Sexual harassment in the workplace is no new issue – it is, however, more published now than ever before. Thanks to the recent spate of #MeToo initiatives, survivors who once felt uneasy coming forward are now doing so in their droves.
But how has the media storm around #MeToo impacted how we perceive sexual harassment in the workplace?
"Our law predated the movement," explains Alix P Herber, partner at Fasken LLP – who will be speaking at our upcoming exclusive webinar – ‘How to handle workplace sexual harassment claims’.
"What you will likely see is the damages that arise because of sexual harassment cases increasing due to the movement. I think the general intolerance for this conduct is much more prevalent now, and we’re definitely conducting many more investigations at the moment into claims of sexual harassment."
People who once were not comfortable coming forward are now empowered to do so. And as a result, Herber believes we will see more claims going through the Human Rights Tribunal and the court system.
"We already saw a trend that highlighted those types of damages increasing, and I think we will see over the next year to two years these amounts increasing," she told us. "It won’t be $5,000-$10,000 dollar claims but maybe $20,000-$30,000.”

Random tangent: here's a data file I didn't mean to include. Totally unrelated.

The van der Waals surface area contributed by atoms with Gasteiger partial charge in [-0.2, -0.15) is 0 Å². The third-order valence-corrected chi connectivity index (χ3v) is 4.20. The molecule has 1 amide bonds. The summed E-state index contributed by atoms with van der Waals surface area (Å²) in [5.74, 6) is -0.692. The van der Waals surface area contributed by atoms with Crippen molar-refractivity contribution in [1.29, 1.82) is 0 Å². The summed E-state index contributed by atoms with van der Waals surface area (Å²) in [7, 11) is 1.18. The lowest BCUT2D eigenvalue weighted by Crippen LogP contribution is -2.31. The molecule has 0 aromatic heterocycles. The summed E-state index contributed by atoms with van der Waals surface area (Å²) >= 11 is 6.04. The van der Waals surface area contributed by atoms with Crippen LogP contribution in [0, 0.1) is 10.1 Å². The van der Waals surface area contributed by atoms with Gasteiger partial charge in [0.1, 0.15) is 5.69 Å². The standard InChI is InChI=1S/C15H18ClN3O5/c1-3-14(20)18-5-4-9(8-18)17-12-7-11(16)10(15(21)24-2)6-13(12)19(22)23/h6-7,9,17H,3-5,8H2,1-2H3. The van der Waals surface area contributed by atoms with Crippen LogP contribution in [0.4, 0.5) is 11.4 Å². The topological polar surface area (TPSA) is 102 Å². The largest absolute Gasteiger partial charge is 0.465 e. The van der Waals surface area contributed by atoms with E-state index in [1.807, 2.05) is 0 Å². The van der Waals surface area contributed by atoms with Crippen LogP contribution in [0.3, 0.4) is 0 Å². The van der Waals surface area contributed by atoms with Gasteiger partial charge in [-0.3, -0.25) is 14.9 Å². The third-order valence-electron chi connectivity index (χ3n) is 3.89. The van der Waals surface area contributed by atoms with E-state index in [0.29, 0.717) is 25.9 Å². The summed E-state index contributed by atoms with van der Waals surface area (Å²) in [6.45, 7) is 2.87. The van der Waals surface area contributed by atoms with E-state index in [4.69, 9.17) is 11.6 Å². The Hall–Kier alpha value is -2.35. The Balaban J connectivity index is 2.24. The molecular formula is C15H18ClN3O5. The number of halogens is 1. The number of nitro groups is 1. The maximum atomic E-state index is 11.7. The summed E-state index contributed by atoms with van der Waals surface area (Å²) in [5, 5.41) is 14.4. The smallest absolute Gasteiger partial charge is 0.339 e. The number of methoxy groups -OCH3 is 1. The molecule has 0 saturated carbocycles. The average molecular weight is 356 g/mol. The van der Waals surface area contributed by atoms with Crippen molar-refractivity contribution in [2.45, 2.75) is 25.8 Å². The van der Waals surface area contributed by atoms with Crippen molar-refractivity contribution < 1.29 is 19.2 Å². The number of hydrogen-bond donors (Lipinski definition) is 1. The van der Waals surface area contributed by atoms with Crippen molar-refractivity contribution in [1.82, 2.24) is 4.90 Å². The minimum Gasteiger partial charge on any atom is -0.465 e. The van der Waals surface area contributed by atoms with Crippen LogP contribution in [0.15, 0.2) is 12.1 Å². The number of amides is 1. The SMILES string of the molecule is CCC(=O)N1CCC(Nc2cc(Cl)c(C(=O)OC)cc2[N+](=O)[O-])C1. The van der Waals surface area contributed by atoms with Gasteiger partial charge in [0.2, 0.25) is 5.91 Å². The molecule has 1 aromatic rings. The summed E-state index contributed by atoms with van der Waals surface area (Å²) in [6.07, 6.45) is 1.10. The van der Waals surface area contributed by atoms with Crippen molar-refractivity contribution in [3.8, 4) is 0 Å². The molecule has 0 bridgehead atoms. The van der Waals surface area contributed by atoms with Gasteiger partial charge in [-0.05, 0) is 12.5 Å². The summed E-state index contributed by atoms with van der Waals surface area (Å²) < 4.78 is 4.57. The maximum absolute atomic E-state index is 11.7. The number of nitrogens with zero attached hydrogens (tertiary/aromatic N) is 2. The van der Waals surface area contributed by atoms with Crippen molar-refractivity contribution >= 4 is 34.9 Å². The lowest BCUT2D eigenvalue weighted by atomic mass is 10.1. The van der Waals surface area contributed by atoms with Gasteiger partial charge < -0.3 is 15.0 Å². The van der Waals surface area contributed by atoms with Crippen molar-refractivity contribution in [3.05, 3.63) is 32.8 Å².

However, the conclusion isn’t always termination or resignation. Often there are other ways employers can correct the behavior so that the employees can continue working in the same environment. It’s about educating, not always about penalty.
But whilst the flurry around the empowerment movement has inspired many of those affected by harassment to come forward, it also may be giving employees an unrealistic expectation of how investigations play out.
"These types of investigations are very complicated because people tend to believe, partly down to the #MeToo movement, that offenders are denounced publicly and instantly resign or are fired," added Herber.
"However, in the workplace we can’t just fire people on the allegations alone. Employers have an obligation to investigate and give both parties the opportunity to explain themselves before they reach a conclusion".
"I think organizations still need to be educated about their procedures; which is why having an internal policy is so important, especially one which details the steps which the investigation will take."
How well are you actually handling sexual harassment complaints? Herber will navigate you through the tricky minefield of abuse allegations – and reveal how to handle complaints against top performers. Secure your place here!